Owl Sams Teach Yourself Java 2 in 21 Days Professional Reference Edition

Day 9: Making Programs Look Good with Graphics, Fonts, and Color


  • On Page 226 in the section on drawing arcs, it states that "the number of degrees traveled by the arc is specified in a clockwise direction by using positive numbers. This is the opposite of the way a non-2D arc is handled." This is true of beta versions of JDK 1.2, but was corrected for the final release. The number of degrees traveled is specified in a counterclockwise direction.
  • In Listing 9.5, Lines 15-16, if you're not using a beta version of JDK 1.2, one of the arguments should be changed from 180 to -180 so that the arcs look like ocean waves and match Figure 9.17. The correct lines are the following:
    • Arc2D.Float wave = new Arc2D.Float(ax, ay,
          10, 10, 0, -180, Arc2D.OPEN);



  • Q: I am confused by what the lowercase "f" is referring to in Day 9 on page 227 and elsewhere in the chapter. It is added to coordinates, as in the polly method polly.moveTo(5f, 0f). Why is the "f" used for these coordinates and not those for the arc on page 226, and why is a capital "F" used elsewhere, such as the fl method fl.moveTo(10F, 12F)? Help me with all these Fs and fs!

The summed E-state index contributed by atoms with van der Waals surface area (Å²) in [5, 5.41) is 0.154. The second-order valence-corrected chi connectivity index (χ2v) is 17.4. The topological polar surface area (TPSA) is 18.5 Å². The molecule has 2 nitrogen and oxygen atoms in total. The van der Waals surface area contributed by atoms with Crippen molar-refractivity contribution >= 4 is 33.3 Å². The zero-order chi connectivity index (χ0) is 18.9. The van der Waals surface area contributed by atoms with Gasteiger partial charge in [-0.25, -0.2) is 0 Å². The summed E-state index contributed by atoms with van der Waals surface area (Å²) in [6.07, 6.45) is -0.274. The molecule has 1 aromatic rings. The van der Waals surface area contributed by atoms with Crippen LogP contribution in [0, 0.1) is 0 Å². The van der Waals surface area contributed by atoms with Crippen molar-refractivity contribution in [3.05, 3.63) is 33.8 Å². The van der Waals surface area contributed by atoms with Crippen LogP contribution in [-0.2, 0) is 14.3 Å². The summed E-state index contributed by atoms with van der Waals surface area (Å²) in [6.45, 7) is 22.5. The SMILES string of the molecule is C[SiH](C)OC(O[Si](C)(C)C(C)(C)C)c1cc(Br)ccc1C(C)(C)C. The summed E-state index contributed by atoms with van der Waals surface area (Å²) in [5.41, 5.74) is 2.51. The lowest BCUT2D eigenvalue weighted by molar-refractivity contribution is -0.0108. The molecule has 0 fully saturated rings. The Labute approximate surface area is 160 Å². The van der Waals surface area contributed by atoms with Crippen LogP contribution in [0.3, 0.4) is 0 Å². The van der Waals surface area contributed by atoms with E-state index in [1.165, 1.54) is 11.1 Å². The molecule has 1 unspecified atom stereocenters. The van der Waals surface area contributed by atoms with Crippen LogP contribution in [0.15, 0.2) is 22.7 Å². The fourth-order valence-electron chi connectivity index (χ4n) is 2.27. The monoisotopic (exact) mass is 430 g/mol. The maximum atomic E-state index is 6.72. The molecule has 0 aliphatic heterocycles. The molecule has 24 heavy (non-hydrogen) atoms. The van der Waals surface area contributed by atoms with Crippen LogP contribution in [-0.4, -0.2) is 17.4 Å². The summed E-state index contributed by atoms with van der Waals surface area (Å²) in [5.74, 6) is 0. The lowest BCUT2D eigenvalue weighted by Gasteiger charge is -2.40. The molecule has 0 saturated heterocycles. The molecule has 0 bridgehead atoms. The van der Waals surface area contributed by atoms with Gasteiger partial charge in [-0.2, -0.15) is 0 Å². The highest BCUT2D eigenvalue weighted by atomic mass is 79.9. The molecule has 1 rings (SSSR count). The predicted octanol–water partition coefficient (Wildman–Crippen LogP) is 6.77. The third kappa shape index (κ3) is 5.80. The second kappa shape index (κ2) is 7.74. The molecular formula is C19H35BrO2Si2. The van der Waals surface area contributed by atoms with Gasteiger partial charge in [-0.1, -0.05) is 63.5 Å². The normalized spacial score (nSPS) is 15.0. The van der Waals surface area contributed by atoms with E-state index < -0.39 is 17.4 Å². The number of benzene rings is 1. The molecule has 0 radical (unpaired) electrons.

A: The F and f indicate that a number is a floating-point number rather than an integer, and they can be used interchangeably. If you don't use one of them, the Java compiler will assume that the number is an int value. Many methods and constructors in Java require floating-point arguments but can handle integers, because an integer can be converted to floating-point without changing its value. For this reason, constructors like Arc2D.Float() on Page 226 can use arguments such as 10 and 180 instead of 10F and 180F.
  • Q: The Map2D applet compiles and can be run within appletviewer, but it won't run in either the current Netscape Navigator or Microsoft Internet Explorer. Why is this the case when other applets will run?
      Map2D won't run outside of appletviewer because it's one of several applets in the book that requires a Java 1.2-capable browser. Neither Navigator nor Internet Explorer supports 1.2 fully at this time, so Sun has developed a Java Plug-in that enhances their built-in Java support.
    The Plug-in is a Java interpreter that can be used as an alternative to the Java interpreters included with Navigator and Internet Explorer. A Java programmer uses a modified <APPLET> tag to make the Java Plug-in run the applet if the plug-in is present on a user's system (if not, the plug-in can be immediately installed).
    Sun has created an HTML Converter that will read an .html file containing applets and convert the HTML so that the applets use the Java Plug-in.
    None of the book's .html files have been modified to call the Java Plug-in, so they're being added to this Web site as time permits. The first example is Map2D_plugin.html.